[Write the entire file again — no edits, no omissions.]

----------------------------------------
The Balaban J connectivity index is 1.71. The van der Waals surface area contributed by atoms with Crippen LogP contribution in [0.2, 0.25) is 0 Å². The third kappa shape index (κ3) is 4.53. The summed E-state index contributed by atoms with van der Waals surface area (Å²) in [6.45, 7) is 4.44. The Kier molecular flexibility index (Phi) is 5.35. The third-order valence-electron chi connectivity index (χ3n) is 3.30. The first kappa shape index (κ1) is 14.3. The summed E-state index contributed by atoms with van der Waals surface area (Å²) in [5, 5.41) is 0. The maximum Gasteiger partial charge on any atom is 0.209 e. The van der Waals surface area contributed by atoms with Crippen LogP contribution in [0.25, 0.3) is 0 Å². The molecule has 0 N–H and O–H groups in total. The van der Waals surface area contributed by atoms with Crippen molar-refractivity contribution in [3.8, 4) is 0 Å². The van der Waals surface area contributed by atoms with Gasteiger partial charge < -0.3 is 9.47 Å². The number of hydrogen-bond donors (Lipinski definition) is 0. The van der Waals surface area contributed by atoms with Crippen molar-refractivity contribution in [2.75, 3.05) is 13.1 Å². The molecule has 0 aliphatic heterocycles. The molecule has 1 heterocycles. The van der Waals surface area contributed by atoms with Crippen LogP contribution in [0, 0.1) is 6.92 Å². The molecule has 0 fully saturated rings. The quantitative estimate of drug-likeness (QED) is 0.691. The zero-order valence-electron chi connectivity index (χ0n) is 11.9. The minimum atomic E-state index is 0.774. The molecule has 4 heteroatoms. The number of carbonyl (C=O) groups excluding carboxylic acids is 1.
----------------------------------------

The Balaban J connectivity index is 1.71. The van der Waals surface area contributed by atoms with Crippen LogP contribution in [0.2, 0.25) is 0 Å². The third kappa shape index (κ3) is 4.53. The summed E-state index contributed by atoms with van der Waals surface area (Å²) in [6.45, 7) is 4.44. The Kier molecular flexibility index (Phi) is 5.35. The third-order valence-electron chi connectivity index (χ3n) is 3.30. The first kappa shape index (κ1) is 14.3. The summed E-state index contributed by atoms with van der Waals surface area (Å²) in [5, 5.41) is 0. The maximum Gasteiger partial charge on any atom is 0.209 e. The van der Waals surface area contributed by atoms with Crippen LogP contribution in [0.25, 0.3) is 0 Å². The molecule has 0 N–H and O–H groups in total. The van der Waals surface area contributed by atoms with Crippen molar-refractivity contribution in [3.8, 4) is 0 Å². The van der Waals surface area contributed by atoms with Gasteiger partial charge < -0.3 is 9.47 Å². The number of hydrogen-bond donors (Lipinski definition) is 0. The van der Waals surface area contributed by atoms with Crippen molar-refractivity contribution in [2.75, 3.05) is 13.1 Å². The molecule has 0 aliphatic heterocycles. The molecule has 1 heterocycles. The van der Waals surface area contributed by atoms with Crippen LogP contribution in [0, 0.1) is 6.92 Å². The molecule has 0 fully saturated rings. The quantitative estimate of drug-likeness (QED) is 0.691. The zero-order valence-electron chi connectivity index (χ0n) is 11.9. The minimum atomic E-state index is 0.774. The molecule has 4 heteroatoms. The number of carbonyl (C=O) groups excluding carboxylic acids is 1.